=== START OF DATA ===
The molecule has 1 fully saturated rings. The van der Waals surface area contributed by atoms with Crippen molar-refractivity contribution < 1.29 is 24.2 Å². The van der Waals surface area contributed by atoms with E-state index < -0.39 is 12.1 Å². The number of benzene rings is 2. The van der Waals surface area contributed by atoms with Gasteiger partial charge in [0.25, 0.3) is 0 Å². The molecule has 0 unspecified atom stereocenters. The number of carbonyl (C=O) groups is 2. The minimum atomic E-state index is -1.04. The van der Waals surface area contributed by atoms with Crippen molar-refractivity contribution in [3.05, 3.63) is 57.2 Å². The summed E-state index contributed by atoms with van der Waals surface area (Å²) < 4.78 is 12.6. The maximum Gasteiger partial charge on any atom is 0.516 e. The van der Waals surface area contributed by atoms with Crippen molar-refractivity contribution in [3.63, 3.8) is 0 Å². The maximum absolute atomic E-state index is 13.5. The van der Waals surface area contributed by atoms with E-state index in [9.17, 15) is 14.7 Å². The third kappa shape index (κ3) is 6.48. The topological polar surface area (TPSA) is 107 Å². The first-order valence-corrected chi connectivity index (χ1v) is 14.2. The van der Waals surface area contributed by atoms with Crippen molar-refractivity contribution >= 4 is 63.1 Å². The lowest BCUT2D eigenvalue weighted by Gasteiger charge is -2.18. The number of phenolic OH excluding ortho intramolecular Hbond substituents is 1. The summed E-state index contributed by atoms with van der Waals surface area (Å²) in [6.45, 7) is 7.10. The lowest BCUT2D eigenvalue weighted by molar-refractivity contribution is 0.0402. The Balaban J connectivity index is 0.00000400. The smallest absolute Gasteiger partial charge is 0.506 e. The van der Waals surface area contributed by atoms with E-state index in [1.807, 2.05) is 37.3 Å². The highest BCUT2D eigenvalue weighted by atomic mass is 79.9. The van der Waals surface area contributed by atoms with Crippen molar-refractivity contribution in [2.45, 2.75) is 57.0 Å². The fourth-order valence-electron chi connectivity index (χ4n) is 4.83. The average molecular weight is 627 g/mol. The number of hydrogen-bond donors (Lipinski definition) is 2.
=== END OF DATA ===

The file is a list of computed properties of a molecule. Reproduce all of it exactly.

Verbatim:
The molecule has 1 fully saturated rings. The van der Waals surface area contributed by atoms with Crippen molar-refractivity contribution < 1.29 is 24.2 Å². The van der Waals surface area contributed by atoms with E-state index < -0.39 is 12.1 Å². The number of benzene rings is 2. The van der Waals surface area contributed by atoms with Gasteiger partial charge in [0.25, 0.3) is 0 Å². The molecule has 0 unspecified atom stereocenters. The number of carbonyl (C=O) groups is 2. The minimum atomic E-state index is -1.04. The van der Waals surface area contributed by atoms with Crippen molar-refractivity contribution in [3.05, 3.63) is 57.2 Å². The summed E-state index contributed by atoms with van der Waals surface area (Å²) < 4.78 is 12.6. The maximum Gasteiger partial charge on any atom is 0.516 e. The van der Waals surface area contributed by atoms with Crippen molar-refractivity contribution in [3.63, 3.8) is 0 Å². The maximum absolute atomic E-state index is 13.5. The van der Waals surface area contributed by atoms with E-state index in [9.17, 15) is 14.7 Å². The third kappa shape index (κ3) is 6.48. The topological polar surface area (TPSA) is 107 Å². The first-order valence-corrected chi connectivity index (χ1v) is 14.2. The van der Waals surface area contributed by atoms with Crippen molar-refractivity contribution >= 4 is 63.1 Å². The lowest BCUT2D eigenvalue weighted by Gasteiger charge is -2.18. The number of phenolic OH excluding ortho intramolecular Hbond substituents is 1. The summed E-state index contributed by atoms with van der Waals surface area (Å²) in [6.45, 7) is 7.10. The lowest BCUT2D eigenvalue weighted by molar-refractivity contribution is 0.0402. The Balaban J connectivity index is 0.00000400. The smallest absolute Gasteiger partial charge is 0.506 e. The van der Waals surface area contributed by atoms with E-state index in [1.807, 2.05) is 37.3 Å². The highest BCUT2D eigenvalue weighted by atomic mass is 79.9. The van der Waals surface area contributed by atoms with Crippen molar-refractivity contribution in [2.45, 2.75) is 57.0 Å². The fourth-order valence-electron chi connectivity index (χ4n) is 4.83. The average molecular weight is 627 g/mol. The number of hydrogen-bond donors (Lipinski definition) is 2.